Sunday, 19 July 2009

International Right and Pre-Emptive Action

The second example of international right that Kant discusses in regard to publicity concerns pre-emption. The basic case, like with the example of promising, concerns the adoption of a maxim that is said to be impossible to sustain in the light of publicity.

The example is that there is a neighbouring power that has grown to such a size that should it take action against the countries surrounding it then it would easily defeat any one of them in a one-to-one combat. Given that this is so the question arises whether these surrounding smaller states can act on the assumption that they are in danger and thus pre-emptively join together in an alliance against the larger state even though the larger state has not as yet injured them? The example of pre-emption being considered is peculiar to an audience in the twenty-first century as to us the question appears to arise not with regard to smaller countries combining together against a larger one but rather with regard to larger countries asserting that there are good reasons for less powerful nations to be treated as a hazard. 

In this case when the maxim of the smaller states' pre-emptive alliance is put to the test of publicity Kant makes clear that the test would be one where the maxim underlying their alliance was affirmatively made known. In describing the case in this way Kant is not diverging from his treatment of the promising example as in that case also it was the fact that the maxim of the head of state was divulged that led to the counter-productive result. Similarly, in the case of the pre-emptive alliance, it is the making known the maxim underlying it that leads again to a counter-productive result. Should the maxim underlying the alliance be made known then the greater power will act first and will also, as a greater power, have means to break the alliance.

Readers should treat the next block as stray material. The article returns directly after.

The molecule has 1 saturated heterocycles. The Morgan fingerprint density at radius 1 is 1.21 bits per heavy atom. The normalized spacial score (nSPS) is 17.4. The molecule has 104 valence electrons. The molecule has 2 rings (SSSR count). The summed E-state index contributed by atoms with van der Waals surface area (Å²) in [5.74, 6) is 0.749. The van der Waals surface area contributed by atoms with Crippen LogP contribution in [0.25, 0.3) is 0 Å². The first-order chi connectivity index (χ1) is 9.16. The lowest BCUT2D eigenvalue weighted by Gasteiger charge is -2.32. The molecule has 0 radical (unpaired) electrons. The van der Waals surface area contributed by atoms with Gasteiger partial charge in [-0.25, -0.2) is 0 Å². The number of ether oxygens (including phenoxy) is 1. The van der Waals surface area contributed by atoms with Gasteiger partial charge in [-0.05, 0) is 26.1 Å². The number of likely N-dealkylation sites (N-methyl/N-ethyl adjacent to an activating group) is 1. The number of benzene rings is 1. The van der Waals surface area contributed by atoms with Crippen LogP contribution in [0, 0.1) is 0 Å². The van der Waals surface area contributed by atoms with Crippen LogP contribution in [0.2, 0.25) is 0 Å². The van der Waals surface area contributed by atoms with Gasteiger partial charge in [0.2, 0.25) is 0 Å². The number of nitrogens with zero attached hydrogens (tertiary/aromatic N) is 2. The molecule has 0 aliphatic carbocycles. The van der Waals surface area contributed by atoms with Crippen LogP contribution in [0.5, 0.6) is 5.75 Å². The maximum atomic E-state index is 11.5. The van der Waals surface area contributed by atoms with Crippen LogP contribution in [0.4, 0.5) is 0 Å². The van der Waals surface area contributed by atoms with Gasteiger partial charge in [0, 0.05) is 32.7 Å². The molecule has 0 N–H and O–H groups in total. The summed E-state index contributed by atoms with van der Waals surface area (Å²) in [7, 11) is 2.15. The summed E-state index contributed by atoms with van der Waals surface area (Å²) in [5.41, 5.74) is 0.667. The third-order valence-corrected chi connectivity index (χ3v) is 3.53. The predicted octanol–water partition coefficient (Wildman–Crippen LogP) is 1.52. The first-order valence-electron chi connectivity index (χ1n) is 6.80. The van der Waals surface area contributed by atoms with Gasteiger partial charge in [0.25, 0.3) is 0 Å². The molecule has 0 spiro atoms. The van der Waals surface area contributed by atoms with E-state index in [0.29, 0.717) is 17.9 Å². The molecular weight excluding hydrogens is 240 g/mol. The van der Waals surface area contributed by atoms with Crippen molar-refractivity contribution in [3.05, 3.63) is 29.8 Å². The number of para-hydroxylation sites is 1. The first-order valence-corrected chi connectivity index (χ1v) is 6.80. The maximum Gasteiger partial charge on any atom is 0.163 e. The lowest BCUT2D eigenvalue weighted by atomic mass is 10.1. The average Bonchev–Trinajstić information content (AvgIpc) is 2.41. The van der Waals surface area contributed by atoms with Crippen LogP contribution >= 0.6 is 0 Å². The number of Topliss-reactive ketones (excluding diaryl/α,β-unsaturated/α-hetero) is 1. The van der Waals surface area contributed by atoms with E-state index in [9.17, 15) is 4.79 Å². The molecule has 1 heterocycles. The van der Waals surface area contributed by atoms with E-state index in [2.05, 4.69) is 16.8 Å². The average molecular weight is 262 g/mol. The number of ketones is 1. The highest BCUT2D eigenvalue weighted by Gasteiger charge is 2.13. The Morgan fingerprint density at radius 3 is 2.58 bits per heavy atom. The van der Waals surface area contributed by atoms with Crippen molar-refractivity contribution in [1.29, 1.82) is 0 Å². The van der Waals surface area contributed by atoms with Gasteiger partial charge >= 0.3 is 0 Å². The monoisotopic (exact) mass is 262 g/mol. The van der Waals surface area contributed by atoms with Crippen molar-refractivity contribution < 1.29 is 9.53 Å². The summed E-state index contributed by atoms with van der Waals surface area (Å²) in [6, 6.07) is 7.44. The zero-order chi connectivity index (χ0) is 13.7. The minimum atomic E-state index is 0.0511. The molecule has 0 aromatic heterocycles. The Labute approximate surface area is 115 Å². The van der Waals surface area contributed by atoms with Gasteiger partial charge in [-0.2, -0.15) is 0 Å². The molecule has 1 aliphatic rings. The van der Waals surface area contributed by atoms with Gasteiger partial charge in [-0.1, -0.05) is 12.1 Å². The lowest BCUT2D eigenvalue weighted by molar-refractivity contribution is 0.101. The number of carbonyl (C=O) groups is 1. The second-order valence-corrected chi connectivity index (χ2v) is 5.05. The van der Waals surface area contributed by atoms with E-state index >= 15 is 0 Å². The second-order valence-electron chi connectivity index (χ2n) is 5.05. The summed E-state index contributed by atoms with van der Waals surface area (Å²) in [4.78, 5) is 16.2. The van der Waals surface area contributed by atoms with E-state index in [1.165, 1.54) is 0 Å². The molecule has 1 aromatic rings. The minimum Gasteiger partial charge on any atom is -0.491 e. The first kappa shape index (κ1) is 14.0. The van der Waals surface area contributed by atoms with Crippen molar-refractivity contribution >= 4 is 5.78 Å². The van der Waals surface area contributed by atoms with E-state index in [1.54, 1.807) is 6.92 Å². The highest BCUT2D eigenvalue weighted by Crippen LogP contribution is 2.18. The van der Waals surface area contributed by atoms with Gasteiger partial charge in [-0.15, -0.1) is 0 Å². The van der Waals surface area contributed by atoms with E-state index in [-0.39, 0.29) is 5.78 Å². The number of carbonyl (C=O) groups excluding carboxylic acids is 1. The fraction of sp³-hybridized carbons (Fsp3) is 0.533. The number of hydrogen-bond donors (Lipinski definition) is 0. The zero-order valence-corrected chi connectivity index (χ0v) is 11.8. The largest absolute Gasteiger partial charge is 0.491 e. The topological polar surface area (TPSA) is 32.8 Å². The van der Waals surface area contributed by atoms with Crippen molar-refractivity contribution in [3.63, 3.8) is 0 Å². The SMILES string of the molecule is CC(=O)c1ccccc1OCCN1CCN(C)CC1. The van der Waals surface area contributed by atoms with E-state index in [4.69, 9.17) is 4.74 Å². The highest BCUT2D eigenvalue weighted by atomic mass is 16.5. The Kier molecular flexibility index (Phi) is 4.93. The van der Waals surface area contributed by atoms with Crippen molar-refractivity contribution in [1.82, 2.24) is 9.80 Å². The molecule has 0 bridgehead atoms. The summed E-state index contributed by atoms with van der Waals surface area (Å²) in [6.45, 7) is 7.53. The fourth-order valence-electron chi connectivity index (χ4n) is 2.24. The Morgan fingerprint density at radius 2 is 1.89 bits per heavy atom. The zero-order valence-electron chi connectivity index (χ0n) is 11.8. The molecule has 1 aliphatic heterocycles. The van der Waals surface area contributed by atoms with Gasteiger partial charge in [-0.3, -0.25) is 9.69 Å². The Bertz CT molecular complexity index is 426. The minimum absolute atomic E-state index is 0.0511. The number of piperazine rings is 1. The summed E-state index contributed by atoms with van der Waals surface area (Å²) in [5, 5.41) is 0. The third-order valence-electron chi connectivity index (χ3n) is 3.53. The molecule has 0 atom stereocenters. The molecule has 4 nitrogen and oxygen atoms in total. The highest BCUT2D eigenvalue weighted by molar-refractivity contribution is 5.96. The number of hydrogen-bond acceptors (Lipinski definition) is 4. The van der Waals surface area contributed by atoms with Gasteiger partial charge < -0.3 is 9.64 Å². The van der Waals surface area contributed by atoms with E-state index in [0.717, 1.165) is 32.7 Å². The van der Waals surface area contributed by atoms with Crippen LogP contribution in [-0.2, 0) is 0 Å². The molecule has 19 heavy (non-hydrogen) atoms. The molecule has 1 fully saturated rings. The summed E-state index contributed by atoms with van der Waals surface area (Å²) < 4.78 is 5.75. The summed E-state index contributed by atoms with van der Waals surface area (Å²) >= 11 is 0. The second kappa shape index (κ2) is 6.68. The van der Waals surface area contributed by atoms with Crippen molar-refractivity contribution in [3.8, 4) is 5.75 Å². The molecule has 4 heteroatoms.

So the adoption of the maxim by the smaller states will prove counter-productive and it is the fact that it will that leads it to being described by Kant as unjust. The failure to meet the standard of publicity is indicated again to reside in the fact that the publication of the maxim will ensure that acting in accordance with it will defeat the purpose enunciated in it. It still appears somewhat curious to describe this as an indication that the maxim is "unjust" unless the implied suggestion is that there is some kind of equivalence between publicity and justice. If so, what kind of equivalence is this? The nature of the relation between publicity and justice is still somewhat elusive and will have to be returned to in future postings.

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